It was her first real kiss and she owned it pleasant. As he drew back the barest fraction and then pressed deeper, a jolt of something—a spark —careened inside her mind and through her entire body.

She barely registered Melinda’s gasp of astonishment and the hushed giggles and whispers of her friends as they retreated. She knew she should break the contact now that Melinda was gone but she truly didn’t want to.

His lips were firmer than they looked and purposefully mobile as the kiss continued. Obviously he knew what he was about even if she did not. That made her wonder whom else he had kissed.

He drew back first and the unguarded glow in his eyes stole her breath away. For a moment they merely gazed at each other.

Then, remembering they hadn’t been alone, he snapped his head around in a panic. “They’re gone,” he said. “Do you think they saw us?”

Realization dawned on him. The change from joy to pain brought the sting of tears to her eyes. She tried to take his hand but he shook her off.

Sarah wanted to sink into the ground. “You wouldn’t have done it if I asked you to,” she said, knowing there was no way she could truly justify her behavior.

“No,” he agreed. He breathed deeply, mastering himself, then offered her his arm again. “I’d better take you in now.”

Crossing the threshold was a horrible moment. It was obvious Melinda had spread her gossip in record time. There were too many stares. Too many whispers.

Sarah balked.

Arthur’s hand descended on the one she used to grip his sleeve and squeezed, dispensing the comfort he wouldn’t accept from her in the garden. He glanced around and then set them in motion, guiding them toward her uncle who watched their approach with a frosty expression. Standing beside Castleton, Portia gripped his arm and whispered something intended to prevent an ugly outburst, Sarah thought.

Arthur met Castleton’s cold stare squarely. He bowed.

“Lord Castleton,” he said in a low voice. “I fear I’ve been too hasty. I’ve just asked your niece to marry me and she has honored me by accepting.”

“Is that so?” Castleton said. His eyes raked Sarah and she clutched Arthur tighter in consequence.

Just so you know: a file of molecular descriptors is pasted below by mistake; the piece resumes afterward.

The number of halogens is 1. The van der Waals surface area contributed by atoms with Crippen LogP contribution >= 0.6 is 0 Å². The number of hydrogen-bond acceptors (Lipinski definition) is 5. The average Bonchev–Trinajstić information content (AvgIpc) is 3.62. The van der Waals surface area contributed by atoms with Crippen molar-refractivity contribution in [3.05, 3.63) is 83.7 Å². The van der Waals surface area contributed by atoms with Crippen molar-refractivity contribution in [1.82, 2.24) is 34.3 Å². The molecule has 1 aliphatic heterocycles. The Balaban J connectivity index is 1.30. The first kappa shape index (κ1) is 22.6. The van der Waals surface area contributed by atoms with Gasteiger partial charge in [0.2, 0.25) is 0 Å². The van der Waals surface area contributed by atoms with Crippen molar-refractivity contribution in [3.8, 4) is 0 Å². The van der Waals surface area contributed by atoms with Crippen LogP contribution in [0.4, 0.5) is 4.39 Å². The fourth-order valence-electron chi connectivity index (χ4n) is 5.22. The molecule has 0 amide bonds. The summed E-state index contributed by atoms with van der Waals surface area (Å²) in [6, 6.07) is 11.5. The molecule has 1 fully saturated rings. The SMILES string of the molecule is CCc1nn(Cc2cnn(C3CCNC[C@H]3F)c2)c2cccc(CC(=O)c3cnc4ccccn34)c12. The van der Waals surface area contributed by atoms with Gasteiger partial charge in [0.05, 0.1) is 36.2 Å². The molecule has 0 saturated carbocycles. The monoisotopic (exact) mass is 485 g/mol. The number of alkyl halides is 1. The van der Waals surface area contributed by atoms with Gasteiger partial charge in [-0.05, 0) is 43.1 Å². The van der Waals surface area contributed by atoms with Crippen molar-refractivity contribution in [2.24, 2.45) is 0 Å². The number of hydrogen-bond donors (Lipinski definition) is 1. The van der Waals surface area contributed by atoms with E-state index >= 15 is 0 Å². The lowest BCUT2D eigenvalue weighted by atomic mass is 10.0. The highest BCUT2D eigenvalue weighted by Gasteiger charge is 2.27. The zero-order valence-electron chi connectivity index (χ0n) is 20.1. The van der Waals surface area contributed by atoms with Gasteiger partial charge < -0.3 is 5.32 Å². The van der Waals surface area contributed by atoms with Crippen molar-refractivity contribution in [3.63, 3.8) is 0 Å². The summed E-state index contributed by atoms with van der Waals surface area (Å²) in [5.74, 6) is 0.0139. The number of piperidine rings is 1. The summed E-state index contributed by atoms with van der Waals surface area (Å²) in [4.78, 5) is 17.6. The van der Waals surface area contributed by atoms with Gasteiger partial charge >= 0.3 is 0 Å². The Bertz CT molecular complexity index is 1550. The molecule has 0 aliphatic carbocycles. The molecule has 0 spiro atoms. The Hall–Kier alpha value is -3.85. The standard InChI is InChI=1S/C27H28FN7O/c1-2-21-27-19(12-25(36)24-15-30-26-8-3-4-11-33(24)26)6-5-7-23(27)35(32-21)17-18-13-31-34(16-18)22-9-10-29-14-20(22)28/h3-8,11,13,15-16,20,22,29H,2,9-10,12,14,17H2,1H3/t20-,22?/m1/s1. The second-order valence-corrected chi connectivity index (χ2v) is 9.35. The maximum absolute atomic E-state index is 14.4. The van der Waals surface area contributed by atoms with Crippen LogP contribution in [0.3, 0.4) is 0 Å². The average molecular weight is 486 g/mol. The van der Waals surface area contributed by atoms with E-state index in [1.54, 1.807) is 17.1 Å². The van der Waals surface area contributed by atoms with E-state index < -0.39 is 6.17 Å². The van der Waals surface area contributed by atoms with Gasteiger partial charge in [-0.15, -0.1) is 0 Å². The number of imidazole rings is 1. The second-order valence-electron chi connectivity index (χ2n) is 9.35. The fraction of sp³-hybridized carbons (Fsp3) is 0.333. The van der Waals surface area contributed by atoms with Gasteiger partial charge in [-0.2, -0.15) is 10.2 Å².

“I should have come to you first,” Arthur said. “But I allowed the roses and the moonlight to beguile me.”

“I see,” Castleton said, although he did not sound convinced. “Are you going to marry Mr. Ponsby, Sarah?”

“I told him I would,” she said through her dry mouth.

The Duchess of Wallace approached, her daintiness overshadowed by her husband’s massive form. “Castleton?” she asked. “Is there a problem?”

Her uncle looked around the room at the watching eyes. Sarah wondered how many other times his bright smile had flashed with no real inclination or pleasure.

“Far from it,” he replied. “I’m sure you don’t mind if I share your news with the company, children?”

Arthur shook his head, answering for both of them.

“Sarah and Arthur are engaged,” Portia said quickly.

“Oh.” There was such relief in the duchess’s face. In fact, she seemed genuinely pleased. She kissed Sarah on the cheek then rushed away to share the news. The mood of the room changed. What was scandalous for an unattached couple was looked on as a fond indulgence for a newly engaged pair.

Her mother chided Arthur for his impulsiveness even as she offered him her hands. Melinda and her friends came up to surround Sarah, asking for the details. Vivian appeared from somewhere and embraced her.

Sarah clung to her friend, not daring to look in the direction of her family. Over Vivian’s shoulder she could see Sylvie Girard watching her and the Frenchwoman didn’t look deceived in the least.

Copyright 2011, Barbara Satow